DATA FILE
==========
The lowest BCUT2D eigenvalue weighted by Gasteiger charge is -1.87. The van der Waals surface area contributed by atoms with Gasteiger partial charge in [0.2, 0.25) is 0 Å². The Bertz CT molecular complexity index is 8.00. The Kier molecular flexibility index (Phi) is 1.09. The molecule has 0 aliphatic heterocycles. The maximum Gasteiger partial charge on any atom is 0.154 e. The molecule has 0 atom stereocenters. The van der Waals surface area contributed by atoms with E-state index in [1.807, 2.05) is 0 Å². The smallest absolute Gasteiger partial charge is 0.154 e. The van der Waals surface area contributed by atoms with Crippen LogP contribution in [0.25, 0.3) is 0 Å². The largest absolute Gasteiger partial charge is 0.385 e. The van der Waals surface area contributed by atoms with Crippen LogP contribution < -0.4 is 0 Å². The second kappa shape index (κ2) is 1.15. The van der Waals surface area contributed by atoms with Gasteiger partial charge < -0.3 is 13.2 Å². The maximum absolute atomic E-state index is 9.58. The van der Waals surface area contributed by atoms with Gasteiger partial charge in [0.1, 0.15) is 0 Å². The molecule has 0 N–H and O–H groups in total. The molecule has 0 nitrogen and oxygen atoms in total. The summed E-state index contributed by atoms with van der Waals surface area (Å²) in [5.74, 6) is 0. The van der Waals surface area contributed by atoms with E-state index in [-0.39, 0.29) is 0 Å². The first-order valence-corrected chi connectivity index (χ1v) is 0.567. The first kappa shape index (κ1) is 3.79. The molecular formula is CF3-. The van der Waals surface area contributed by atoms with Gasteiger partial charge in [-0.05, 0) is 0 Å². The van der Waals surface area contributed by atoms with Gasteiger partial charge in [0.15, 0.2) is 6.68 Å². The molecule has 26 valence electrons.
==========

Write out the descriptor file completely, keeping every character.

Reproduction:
The lowest BCUT2D eigenvalue weighted by Gasteiger charge is -1.87. The van der Waals surface area contributed by atoms with Gasteiger partial charge in [0.2, 0.25) is 0 Å². The Bertz CT molecular complexity index is 8.00. The Kier molecular flexibility index (Phi) is 1.09. The molecule has 0 aliphatic heterocycles. The maximum Gasteiger partial charge on any atom is 0.154 e. The molecule has 0 atom stereocenters. The van der Waals surface area contributed by atoms with E-state index in [1.807, 2.05) is 0 Å². The smallest absolute Gasteiger partial charge is 0.154 e. The van der Waals surface area contributed by atoms with Crippen LogP contribution in [0.25, 0.3) is 0 Å². The largest absolute Gasteiger partial charge is 0.385 e. The van der Waals surface area contributed by atoms with Crippen LogP contribution < -0.4 is 0 Å². The second kappa shape index (κ2) is 1.15. The van der Waals surface area contributed by atoms with Gasteiger partial charge < -0.3 is 13.2 Å². The maximum absolute atomic E-state index is 9.58. The van der Waals surface area contributed by atoms with Gasteiger partial charge in [0.1, 0.15) is 0 Å². The molecule has 0 N–H and O–H groups in total. The molecule has 0 nitrogen and oxygen atoms in total. The summed E-state index contributed by atoms with van der Waals surface area (Å²) in [5.74, 6) is 0. The van der Waals surface area contributed by atoms with E-state index in [-0.39, 0.29) is 0 Å². The first-order valence-corrected chi connectivity index (χ1v) is 0.567. The first kappa shape index (κ1) is 3.79. The molecular formula is CF3-. The van der Waals surface area contributed by atoms with Gasteiger partial charge in [-0.05, 0) is 0 Å². The van der Waals surface area contributed by atoms with Gasteiger partial charge in [0.15, 0.2) is 6.68 Å². The molecule has 26 valence electrons.